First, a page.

My Lufthansa flight from Frankfurt to Hamburg.

My Lufthansa flight from Frankfurt to Hamburg

I am one lucky guy. I have never had a bag lost by an airline before. Well, before my recent trip to Hamburg, Germany for Airbus Innovations Days. “Um, you are going to tell us a story about your bag David?” Heck yes; stick with me here.

I try not to check my bag. Ever. I have it down to a science how to pack my little rollaboard, get it up in the bin, and call it good.  So why did I give in? A few reasons. First off, it was free. Secondly, I had a 55-minute layover in Frankfurt and knew I was going from one side of the airport to the other. Rolly McRollerson was going to slow me down. I figured “why not?” Yeah, my bad.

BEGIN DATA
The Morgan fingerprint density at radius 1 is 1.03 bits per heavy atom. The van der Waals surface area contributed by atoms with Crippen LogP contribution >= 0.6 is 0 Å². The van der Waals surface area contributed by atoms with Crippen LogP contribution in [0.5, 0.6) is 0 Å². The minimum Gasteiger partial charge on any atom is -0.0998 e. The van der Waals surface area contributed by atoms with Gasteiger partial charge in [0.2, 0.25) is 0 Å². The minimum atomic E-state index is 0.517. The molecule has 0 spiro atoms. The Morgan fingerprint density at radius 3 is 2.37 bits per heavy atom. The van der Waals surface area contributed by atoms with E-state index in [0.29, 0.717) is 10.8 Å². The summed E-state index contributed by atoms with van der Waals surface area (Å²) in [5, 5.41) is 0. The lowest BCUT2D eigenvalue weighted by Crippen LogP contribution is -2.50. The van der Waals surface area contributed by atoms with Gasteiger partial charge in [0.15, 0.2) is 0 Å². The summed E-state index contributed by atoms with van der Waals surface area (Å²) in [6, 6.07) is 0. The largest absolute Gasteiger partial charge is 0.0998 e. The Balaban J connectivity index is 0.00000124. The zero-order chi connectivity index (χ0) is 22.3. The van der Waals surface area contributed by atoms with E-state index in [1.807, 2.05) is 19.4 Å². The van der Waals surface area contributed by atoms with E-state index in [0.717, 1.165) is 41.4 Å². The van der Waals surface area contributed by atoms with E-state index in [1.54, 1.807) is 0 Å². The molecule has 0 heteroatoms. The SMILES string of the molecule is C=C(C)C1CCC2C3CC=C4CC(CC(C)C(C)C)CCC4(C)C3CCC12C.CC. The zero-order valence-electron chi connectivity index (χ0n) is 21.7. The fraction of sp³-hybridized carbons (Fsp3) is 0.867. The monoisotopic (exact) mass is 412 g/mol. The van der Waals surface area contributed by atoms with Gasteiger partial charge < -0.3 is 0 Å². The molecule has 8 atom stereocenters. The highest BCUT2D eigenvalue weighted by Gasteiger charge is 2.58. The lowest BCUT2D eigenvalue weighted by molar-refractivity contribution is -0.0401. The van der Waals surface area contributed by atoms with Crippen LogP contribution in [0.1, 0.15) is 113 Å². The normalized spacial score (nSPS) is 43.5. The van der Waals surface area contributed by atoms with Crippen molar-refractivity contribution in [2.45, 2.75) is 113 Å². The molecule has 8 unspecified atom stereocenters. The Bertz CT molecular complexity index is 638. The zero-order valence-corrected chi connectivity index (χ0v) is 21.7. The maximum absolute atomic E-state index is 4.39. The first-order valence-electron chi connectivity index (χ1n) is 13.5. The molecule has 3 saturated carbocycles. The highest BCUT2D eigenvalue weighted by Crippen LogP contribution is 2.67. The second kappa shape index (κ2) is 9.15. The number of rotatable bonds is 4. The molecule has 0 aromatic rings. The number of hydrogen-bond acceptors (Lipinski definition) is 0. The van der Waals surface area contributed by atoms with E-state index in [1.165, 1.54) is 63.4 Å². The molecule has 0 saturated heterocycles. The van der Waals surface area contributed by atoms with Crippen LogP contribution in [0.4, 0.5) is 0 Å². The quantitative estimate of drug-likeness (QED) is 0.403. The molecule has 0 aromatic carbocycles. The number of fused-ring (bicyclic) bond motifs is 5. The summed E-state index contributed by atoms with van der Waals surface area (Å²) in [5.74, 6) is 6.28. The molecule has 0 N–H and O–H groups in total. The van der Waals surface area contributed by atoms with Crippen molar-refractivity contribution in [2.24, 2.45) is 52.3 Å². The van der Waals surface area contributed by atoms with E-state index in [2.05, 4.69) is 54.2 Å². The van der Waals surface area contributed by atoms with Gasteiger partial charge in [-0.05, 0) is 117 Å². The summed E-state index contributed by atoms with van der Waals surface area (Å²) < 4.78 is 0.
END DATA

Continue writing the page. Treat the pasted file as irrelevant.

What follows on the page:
My Condor Boeing 767 at Seattle - Photo: David Parker Brown

My Condor Boeing 767 in Seattle – Photo: David Parker Brown | AirlineReporter

I remember clearly handing my bag to the ticket agent in Seattle, her placing a pink “priority” tag on him, and off my bag went. And then yadda yadda yadda, I landed in Frankfurt. I hauled across the airport thinking I made the right call checking my bag, and got to my gate to see my flight was 30 minutes delayed. Heh. I was already on a tight schedule. I needed to get to Hamburg, to the hotel, and then to a dinner hosted by Airbus. I didn’t want to be rude to my hosts.